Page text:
Prof. Mark E. Noble
Metal-sulfur compounds play numerous roles in vastly important biological and industrial processes. Biological systems, from bacteria through humans, use a variety of metal-sulfur complexes in a range of proteins and enzymes. The list grows longer on a yearly basis as more and more metallosulfur bioprocesses are characterized. By far the most important of these is biological nitrogen fixation; this is the second most important agricultural process on Earth, and most life on Earth is dependent on this process. Industry uses metal-sulfur compounds as catalysts in various processes. The largest of these is hydrodesulfurization which is the largest industrial throughput process on Earth. This is a critical and early step in the processing of crude fuels. Crude fuels contain an assortment of sulfur compounds and it is essential to eliminate as much of these as possible.
With just these few examples, the importance of metal-sulfur compounds is evident. Research in our laboratory investigates the fundamental chemistry of metal-sulfur complexes, with emphasis on the sulfur chemistry and not on the metal. There is an extremely wide breadth to this reactivity: the sulfur sites have displayed well characterized nucleophilic, radical and electrophilic mechanisms. Most of the work has utilized dimeric molybdenum-sulfur complexes although some tungsten compounds have also been investigated. The molybdenum connection arises from the importance of Mo as an important metal (with Fe) in biological nitrogen fixation and also as an important metal used in hydrodesulufurization catalysts. The Mo-S combination is extremely versatile, as demonstrated by the range of applications for which it is so critical. Recent efforts are directed at the reactivity of S-O linkages, including alkylation and protonation chemistry. This work has proven quite rich. Previous work has included S-N, S-halogen and S-C linkages and their chemistry.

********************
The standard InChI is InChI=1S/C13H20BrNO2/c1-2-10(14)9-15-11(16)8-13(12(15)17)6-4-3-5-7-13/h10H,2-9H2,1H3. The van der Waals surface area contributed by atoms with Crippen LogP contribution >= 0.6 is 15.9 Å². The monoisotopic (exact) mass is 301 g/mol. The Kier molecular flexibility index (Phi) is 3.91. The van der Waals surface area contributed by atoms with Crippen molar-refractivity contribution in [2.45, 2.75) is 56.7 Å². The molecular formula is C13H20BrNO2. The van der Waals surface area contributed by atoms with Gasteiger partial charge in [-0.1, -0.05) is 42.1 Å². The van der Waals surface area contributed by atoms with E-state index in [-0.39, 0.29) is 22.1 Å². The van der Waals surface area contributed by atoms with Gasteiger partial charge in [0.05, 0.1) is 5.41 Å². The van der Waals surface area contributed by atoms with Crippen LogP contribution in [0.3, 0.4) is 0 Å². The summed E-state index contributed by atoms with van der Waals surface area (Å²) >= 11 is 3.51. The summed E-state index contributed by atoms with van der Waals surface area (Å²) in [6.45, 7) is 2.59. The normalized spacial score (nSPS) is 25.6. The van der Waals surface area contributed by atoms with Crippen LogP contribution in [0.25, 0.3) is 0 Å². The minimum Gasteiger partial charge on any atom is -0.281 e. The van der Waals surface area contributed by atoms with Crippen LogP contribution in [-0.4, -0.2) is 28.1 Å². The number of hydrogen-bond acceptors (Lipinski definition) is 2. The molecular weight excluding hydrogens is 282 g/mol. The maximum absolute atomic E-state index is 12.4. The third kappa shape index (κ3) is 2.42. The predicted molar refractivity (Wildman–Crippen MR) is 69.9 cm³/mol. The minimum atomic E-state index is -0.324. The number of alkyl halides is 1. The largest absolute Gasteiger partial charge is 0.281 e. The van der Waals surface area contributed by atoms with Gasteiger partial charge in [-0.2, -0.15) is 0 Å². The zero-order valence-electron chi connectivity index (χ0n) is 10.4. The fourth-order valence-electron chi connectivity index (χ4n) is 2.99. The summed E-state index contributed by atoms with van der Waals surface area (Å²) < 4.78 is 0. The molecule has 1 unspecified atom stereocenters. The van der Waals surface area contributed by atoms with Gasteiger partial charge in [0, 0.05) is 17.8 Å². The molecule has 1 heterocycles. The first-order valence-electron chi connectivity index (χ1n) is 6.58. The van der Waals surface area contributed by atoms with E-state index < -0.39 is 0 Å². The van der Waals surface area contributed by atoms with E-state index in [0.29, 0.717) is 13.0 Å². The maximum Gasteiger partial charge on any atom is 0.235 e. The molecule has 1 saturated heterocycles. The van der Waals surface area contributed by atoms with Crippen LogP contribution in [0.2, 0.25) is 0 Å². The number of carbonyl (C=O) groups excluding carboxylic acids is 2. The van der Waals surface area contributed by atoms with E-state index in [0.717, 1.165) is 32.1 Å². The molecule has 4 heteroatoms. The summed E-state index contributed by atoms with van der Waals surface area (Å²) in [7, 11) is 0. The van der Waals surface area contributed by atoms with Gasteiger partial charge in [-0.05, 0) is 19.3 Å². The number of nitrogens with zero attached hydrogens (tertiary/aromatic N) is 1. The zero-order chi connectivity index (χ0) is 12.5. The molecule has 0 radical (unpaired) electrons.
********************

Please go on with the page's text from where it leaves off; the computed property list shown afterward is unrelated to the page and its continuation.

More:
Alkylation of a Dimolybdenum SO Bridge, Subsequent Reactions, and Characterization
of the Thioperoxide Bridge
C. M. Tuong, W. K. Hammons, A. L. Howarth, K. E. Lutz, A. D. Maduvu, L. B. Haysley, B. R. T. Allred, L. K. Hoyt, M. S. Mashuta, M. E. Noble, Inorg. Chem. 2009, 48, 5027 - 5038.
Greening the Blue Bottle
W. K. Wellman, M. E. Noble, J. Chem. Educ. 2003, 80, 537 - 540.
Out of the Blue
M. E. Noble, J. Chem. Educ. 2003, 80, 536A - 536B.
Activation of Ligand Reactivity: Thiolate C-S and Dithiophosphate Ester C-O Heterolyses Within a Dimolybdenum(V) System
E. I. Koffi-Sokpa, D. T. Calfee, B. R. T. Allred, J. L. Davis, E. K. Haub, A. K. Rich, R. A. Porter, M. S. Mashuta, J. F. Richardson, M. E. Noble, Inorg. Chem. 1999, 38, 802 - 813.
Oxidation at a Dimolybdenum(V) Sulfur Bridge. Formation of SO and SO2 Bridges. Facile Extrusion of SO from the SO2 Bridge
R. Wang, M. S. Mashuta, J. F. Richardson M. E. Noble, Inorg. Chem. 1996, 35, 3022 - 3030.
Halogenation at a Dimolybdenum(V) and Ditungsten(V) Sulfur Bridge: Metallosulfenyl Halides M2(µ-SX) and [M2(µ-SX3)]n. Charge Transfer Interactions
J. Q. Lee, M. L. Sampson, J. F. Richardson, M. E. Noble, Inorg. Chem. 1995, 34, 5055 - 5064.
Reactions at a Dimolybdenum(V) Sulfur Bridge: Metallothionitrites and the NO2-, NO, NO+ Connection
E. K. Haub, A. C. Lizano M. E. Noble, J. Am. Chem. Soc. 1995, 34, 1440 - 1444.
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